The poop on mortality: a talk with Gene Weingarten


The poop on mortality: a talk with Gene Weingarten
Illustration: Alex Fine

Dying Is Easy

GOOD MORNING! FOR many years now, I have maintained a mostly epistolary friendship with Gene Weingarten, who was the longtime humor columnist and a two-time Pulitzer Prize–winning feature writer for the Washington Post. We have met for lunch at least once, in the company of the late genius cartoonist Richard Thompson; Weingarten is physically incapable of recognizing or remembering faces, so for all he knows we have had lunch dozens of times since then, with me under an assumed name each time.

When Weingarten saw that I had suffered some serious health problems and written about the experience, he suggested we should collaborate on a discussion of bodily decrepitude. As a professional funny person, Weingarten is obsessed with suffering; his second Pulitzer was nothing short of a tour of Hell, a deeply reported, indelible, sympathetic account of how and why parents make the unendurable mistake of forgetting their small children in the car on fatally hot days. It's on the short list of stories that everyone, genuinely everyone, should read.

But ideally not right away. First, you get an old person talking to a middle-aged person about what it means to fall apart. Thanks to the brutal leveling power of time and the newspaper industry, Weingarten is now writing a newsletter called The Gene Pool, which will publish this item at the same time Indignity does.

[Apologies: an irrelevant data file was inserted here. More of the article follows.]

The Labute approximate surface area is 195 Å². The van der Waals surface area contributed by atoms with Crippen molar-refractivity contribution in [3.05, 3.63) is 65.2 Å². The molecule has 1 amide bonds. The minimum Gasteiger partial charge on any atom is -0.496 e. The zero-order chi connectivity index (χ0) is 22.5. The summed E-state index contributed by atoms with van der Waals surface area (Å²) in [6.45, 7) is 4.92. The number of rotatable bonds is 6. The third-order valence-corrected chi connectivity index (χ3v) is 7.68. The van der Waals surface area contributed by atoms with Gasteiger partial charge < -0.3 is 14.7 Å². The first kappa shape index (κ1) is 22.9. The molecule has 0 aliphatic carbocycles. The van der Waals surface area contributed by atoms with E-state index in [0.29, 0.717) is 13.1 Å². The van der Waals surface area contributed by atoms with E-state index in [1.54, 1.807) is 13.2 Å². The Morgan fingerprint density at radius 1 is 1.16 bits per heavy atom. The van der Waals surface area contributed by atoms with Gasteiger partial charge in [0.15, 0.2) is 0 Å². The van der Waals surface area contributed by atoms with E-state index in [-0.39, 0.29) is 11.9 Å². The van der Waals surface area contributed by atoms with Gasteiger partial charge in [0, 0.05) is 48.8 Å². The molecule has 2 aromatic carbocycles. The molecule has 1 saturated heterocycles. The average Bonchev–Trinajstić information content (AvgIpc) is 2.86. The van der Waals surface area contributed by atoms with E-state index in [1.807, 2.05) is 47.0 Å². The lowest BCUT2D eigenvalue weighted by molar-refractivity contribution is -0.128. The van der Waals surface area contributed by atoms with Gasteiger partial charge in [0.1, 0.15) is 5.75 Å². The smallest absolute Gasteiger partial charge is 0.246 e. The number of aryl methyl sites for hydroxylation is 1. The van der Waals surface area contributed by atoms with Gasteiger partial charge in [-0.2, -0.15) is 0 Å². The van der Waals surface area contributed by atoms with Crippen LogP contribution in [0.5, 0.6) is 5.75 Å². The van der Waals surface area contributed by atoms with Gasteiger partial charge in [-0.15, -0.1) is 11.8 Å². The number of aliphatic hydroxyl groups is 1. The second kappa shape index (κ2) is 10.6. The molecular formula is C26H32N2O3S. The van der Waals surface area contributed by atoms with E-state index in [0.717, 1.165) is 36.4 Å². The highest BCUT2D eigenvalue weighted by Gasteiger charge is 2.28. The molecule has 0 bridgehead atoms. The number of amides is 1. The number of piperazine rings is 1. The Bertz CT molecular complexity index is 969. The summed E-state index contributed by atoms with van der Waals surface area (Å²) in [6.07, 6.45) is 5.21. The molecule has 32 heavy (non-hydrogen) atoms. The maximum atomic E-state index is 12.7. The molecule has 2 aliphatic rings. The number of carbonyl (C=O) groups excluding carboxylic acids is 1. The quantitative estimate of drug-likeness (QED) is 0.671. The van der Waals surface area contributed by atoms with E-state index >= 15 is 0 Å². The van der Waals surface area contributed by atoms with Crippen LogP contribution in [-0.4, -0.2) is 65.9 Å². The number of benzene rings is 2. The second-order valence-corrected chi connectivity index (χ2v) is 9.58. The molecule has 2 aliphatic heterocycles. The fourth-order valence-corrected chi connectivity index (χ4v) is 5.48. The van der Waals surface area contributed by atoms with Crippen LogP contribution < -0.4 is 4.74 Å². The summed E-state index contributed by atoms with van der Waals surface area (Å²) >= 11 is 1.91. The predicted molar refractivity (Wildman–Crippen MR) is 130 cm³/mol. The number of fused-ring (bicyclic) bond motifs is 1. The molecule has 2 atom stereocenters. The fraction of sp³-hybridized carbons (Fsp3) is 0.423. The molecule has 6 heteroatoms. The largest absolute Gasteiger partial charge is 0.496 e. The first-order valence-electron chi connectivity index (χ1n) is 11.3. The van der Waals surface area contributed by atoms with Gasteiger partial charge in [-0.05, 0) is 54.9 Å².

Because this was Weingarten's idea, he wrote the formal introduction to it. Far be it from me to challenge a two-time Pulitzer winner's command of the facts, but I would say that his characterization of my original dispute with him does not quite track with my own recollection of what my argument was. This was before I had Gmail, though, so I don't have the old emails on file. Mostly I'm delighted to have learned, after all these years, that the whole reason he showed up in my inbox to challenge my view of him as a self-inflated journalistic big-timer was that he was following a Google Alert for his own name.

By Gene Weingarten, The Gene Pool

HERE IS HOW I met my friend Tom Scocca, exactly 20 years ago. One morning I fired up my computer and was immediately notified, by Google Alerts, that someone had written something about me. For a columnist, this is only sometimes good news. Warily as always, I clicked on the link, only to discover I was a slimeball. A columnist named Tom Scocca, writing about comic strips for City Paper, the alternative newspaper in Baltimore, noted in passing that he didn’t like me because of “something scummy” I had once done to a friend of his. I had never heard of Tom, had no idea who is friend was, and had no clue as to what the hell he was talking about. I reported this in my chat, calling him a “dork.”